Accomplishment: The Air Force Research Laboratory’s Materials and Manufacturing Directorate (AFRL/ML), in collaboration with Vacca Inc., and in consultation with the Army Natick Soldier Center, financed the development of a low-cost, lightweight heated vest. Using methanol or ethanol fuel, the vest provides enduring heat to military personnel.

Payoff: The heated vest enhances an individual’s agility in the field through a 50 percent reduction in cold weather gear. It aids a person’s ability to maintain normal body temperature in harsh winter environments. The technology revolutionizes weight and efficiency of the heated garment market.


Background: Around the world, military personnel from Alaska to Afghanistan operate in harsh, frigid environments. Temperatures in the Afghani Mountains have been recorded as low as –51oF, while Elmendorf Air Force Base, Alaska sees up to 69 inches of snowfall each year and many bases have much more snow than this.


Military personnel must have user-friendly, affordable and enduring protection from inclement weather c onditions. In searching for a solution, ML evaluated several methods to maintain a healthy body temperature in these colder climates by conducting market research and consulting with AFRL’s Propulsion Directorate, the Army Natick Soldier Center, OnPoint Technologies and the Air Force’s Force Protection Battlelab. Vacca Incorporated’s biofuel powered flameless catalytic heaters showed significant promise in meeting military personnel’s cold weather needs. Through the Company Grade Officer Initiative, ML funded the integration of the heaters into a vest.


The lightweight, easy-to-use prototype combines a standard work vest with two of Vacca Incorporated’s biofuel powered heaters in the two front panels of the vest. Using fuel cell concepts developed at Los Alamos National Laboratories, Vacca Incorporated. developed heaters that work by passing methanol or ethanol across a catalyst membrane. The reaction byproducts are heat, carbon dioxide, and small traces of water. Currently weighing only 12 ounces, and having the potential to weigh 8 ounces in future designs, the prototype weighs dramatically less than the 1.7 pound commercial products on the market today.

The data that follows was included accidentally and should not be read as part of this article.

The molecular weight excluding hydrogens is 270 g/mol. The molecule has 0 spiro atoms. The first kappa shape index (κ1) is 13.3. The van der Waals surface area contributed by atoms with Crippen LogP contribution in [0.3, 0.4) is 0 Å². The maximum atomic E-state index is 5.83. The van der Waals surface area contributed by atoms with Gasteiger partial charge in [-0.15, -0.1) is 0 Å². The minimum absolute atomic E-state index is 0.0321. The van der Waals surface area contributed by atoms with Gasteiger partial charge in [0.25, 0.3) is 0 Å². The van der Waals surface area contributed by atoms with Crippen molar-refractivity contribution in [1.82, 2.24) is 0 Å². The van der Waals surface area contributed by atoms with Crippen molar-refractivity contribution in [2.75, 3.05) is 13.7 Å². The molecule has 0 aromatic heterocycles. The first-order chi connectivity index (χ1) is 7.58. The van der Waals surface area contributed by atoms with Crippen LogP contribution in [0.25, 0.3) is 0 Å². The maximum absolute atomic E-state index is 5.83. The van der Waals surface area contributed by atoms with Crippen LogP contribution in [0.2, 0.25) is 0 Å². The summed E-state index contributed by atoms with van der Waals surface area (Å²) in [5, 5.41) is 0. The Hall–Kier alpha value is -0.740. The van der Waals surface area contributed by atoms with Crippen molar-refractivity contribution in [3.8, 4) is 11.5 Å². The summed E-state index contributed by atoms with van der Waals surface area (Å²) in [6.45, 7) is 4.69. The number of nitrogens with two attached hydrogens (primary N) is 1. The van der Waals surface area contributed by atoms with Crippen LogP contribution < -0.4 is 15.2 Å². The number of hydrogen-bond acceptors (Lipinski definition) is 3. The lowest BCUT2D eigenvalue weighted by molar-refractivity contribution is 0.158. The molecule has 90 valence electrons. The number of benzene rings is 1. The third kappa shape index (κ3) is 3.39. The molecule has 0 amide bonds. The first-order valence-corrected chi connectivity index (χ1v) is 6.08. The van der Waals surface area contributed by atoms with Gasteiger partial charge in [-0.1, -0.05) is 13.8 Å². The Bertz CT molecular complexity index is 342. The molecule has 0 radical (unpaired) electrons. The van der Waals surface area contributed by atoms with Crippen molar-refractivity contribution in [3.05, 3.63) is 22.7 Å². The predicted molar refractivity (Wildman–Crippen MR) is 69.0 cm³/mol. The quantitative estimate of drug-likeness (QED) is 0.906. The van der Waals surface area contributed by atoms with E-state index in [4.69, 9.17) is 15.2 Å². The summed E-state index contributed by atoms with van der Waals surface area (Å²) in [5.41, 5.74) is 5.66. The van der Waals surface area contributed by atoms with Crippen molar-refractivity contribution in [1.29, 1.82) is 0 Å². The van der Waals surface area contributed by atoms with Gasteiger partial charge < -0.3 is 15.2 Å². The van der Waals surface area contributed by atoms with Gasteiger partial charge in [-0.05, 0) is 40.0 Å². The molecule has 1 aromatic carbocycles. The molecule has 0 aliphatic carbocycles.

The prototype provides enduring heat and comfort over existing approaches. The 15-piece cold weather uniform, currently worn by military personnel, can be bulky and cumbersome to wear and carry. Additionally, these individuals are at greater risk when they must take off body armor to add or remove layers of clothes. Commercially introduced lithium ion heated jackets provide heat for 2.5-3 hours before recharging the battery. In contrast, Vacca Incorporated’s revolutionary prototype, according to the company’s final report, can last 22 hours with 100cc of fuel in low heat mode (22 Watt) and 12 hours in high heat mode (42 Watt). The vest’s internal fuel supply has high/low/off settings for increased control.


Both the vest and fuel are much more affordable to the Department of the Defense compared to the available commercial products. Current commercial products cost over $500 per unit, while the full-scale version of Vacca Incorporated’s technology will cost $150-$250. Market rates for methanol fuel are between $3 and $5 a gallon.


The prototypes purchased by ML are currently being used to demonstrate the feasibility of the technology. With additional funding to develop flexible heaters, user-friendly fuel storage and a robust heat distribution system, the product could be ready for launch by 2007.



 

About Vacca, Incorporated
Vacca, Inc. is a privately held developer, manufacturer, and licensor of high performance alternative energy products and system solutions. The company’s roster of mobile self-heated products is growing, and it is actively engaged with prospective licensees, wide-geography distributors, overseas manufacturing partners and DOD contract managers. Vacca’s scope of heat-driven applications also includes absorption chilling and enhanced efficiency for fuel cells and thermoelectric units in hybrid heating/cooling/electric systems.


Vacca, Inc. was founded in April 2004 by Giampaolo Vacca to commercialize a license acquired to a worldwide flameless membrane catalytic heating technology for products using renewable fuels. He earlier founded a provider of ultra-insulated shipping containers, and it was in pursuing that business that Mr. Vacca became interested in mobile energy solutions. For more information, please visit the Vacca, Inc. web site at http://www.vaccainc.com/. For more information please contact:

Vacca, Incorporated
3476 Irwin Simpson Road
Suite 105
Mason, OH 45040
www.vaccainc.com

Giampaolo Vacca, CEO
gvacca@vaccainc.com

Lawrence Weber, Ph.D., President
lweber@vaccainc.com

© 2008 Vacca, Inc.